A study published on bmj.com today concludes that using metal staples to close wounds after orthopedic (joint) surgery can lead to a greater risk of infection than using traditional nylon sutures.

Therefore, while further trials are carried out to confirm these findings, orthopedic surgeons are advised to reassess their use of staples to close wounds after hip or knee surgery.

Following orthopedic procedures like knee and hip surgery, wound complications are one of the main sources of illness. They can extend a patient’s stay in hospital or even lead to re-admission. In addition, there is a link between superficial wound infection and deep infection.

To close wounds, orthopedic surgeons use both metallic staples and nylon sutures. Staples are considered faster and easier to use than sutures. However, there is suggestion that staples are more likely to cause infection and may also be more expensive.

It is still unclear which method of skin closure is the best. In order to find out more, researchers at Norfolk and Norwich University Hospital analyzed the results of six trials. They compared the use of staples to sutures following orthopedic procedures in adults.

The trials involved 683 wounds from which 322 patients underwent suture closure and 351 staple closure. In general, the risk of developing a superficial wound infection was over three times greater after staple closure than suture closure.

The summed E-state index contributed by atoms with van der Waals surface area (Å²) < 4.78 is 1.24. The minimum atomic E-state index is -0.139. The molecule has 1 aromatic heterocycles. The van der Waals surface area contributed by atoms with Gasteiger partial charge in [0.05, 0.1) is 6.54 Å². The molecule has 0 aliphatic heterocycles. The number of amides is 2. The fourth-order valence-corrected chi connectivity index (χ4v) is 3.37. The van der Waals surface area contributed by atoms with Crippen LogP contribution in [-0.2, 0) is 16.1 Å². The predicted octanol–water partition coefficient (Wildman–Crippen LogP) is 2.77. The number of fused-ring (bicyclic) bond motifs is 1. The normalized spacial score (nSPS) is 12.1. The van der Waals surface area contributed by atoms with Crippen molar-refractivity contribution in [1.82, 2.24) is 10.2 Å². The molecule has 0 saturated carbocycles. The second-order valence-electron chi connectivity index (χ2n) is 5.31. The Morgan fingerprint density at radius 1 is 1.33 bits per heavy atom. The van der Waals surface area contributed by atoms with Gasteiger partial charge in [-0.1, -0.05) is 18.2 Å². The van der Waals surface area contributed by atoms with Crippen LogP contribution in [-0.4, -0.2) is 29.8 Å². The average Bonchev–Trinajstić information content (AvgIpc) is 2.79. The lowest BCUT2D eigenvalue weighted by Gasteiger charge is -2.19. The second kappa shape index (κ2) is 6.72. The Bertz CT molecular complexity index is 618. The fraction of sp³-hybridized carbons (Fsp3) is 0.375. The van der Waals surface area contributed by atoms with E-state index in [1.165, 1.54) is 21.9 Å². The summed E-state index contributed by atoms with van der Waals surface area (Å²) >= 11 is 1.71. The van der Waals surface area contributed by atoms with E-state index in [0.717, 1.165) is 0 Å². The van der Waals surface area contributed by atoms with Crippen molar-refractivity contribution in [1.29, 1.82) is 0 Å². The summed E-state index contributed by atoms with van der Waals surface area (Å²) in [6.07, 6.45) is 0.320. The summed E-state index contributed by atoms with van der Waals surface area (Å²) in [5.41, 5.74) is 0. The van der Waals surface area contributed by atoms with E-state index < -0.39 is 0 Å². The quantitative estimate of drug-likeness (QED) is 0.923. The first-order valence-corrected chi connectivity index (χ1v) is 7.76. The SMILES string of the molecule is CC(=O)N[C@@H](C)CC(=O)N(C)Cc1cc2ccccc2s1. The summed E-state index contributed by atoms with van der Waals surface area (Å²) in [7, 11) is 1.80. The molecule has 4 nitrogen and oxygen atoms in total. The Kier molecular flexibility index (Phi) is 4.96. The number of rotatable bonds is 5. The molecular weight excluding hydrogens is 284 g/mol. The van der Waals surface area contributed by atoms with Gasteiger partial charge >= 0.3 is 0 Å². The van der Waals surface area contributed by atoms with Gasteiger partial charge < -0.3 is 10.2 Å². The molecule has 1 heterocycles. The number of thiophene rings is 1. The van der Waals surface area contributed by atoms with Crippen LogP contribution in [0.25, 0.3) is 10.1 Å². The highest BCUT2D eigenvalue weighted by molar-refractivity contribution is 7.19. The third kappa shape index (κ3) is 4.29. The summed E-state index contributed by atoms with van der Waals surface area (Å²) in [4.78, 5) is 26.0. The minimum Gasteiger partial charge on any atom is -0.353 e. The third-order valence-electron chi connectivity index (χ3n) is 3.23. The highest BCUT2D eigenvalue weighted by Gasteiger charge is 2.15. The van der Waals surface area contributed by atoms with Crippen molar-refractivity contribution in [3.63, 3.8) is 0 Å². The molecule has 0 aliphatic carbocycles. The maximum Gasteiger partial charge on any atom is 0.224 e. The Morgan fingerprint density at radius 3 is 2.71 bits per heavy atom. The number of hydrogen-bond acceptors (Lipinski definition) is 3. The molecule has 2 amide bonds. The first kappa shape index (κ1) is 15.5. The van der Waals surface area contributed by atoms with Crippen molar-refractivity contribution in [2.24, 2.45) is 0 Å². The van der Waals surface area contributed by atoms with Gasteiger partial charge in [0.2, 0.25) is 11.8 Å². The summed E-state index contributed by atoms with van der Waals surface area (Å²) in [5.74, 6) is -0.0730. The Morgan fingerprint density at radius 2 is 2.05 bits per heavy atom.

For hip surgery only, the risk of developing a wound infection was four times greater after staple closure than suture closure.

There was no significant difference between sutures and staples in:

• the development of inflammation
• discharge
• dehiscence (re-opening of a previously closed wound)
• necrosis
• allergic reaction

The authors call attention to the fact that the quality of evidence was generally poor. They call for high quality, well designed trials to confirm their findings. However, based on the existing evidence, they suggest that patients and doctors should consider more cautiously the use of staples for wound closure after hip and knee surgery.

In an associated editorial, Bijayendra Singh, Consultant Orthopedic Surgeon, notes that these results correspond with evidence from other specialties. He remarks that the most consistent benefit of staples is more rapid skin closure. However, the time saved is rarely more than two to three minutes. The saving may also be reduced by the increased costs of removing the staples, compared with absorbable stitches. This might be reduced even further by the costs of treating the increased number of infections.

“Sutures versus staples for skin closure in orthopaedic surgery: meta-analysis”
Toby O Smith, research physiotherapist in orthopaedics, honorary lecturer Debbie Sexton, senior orthopaedic physiotherapist Charles Mann, consultant orthopaedic surgeon Simon Donell, consultant orthopaedic surgeon, honorary professor in musculoskeletal disorders
BMJ 2010; 340:c1199

“Staples for skin closure in surgery”
B I Singh, consultant orthopaedic surgeon, C Mcgarvey, specialist registrar, trauma and orthopaedics
BMJ 2010; 340:c403

Written by Stephanie Brunner (B.A.)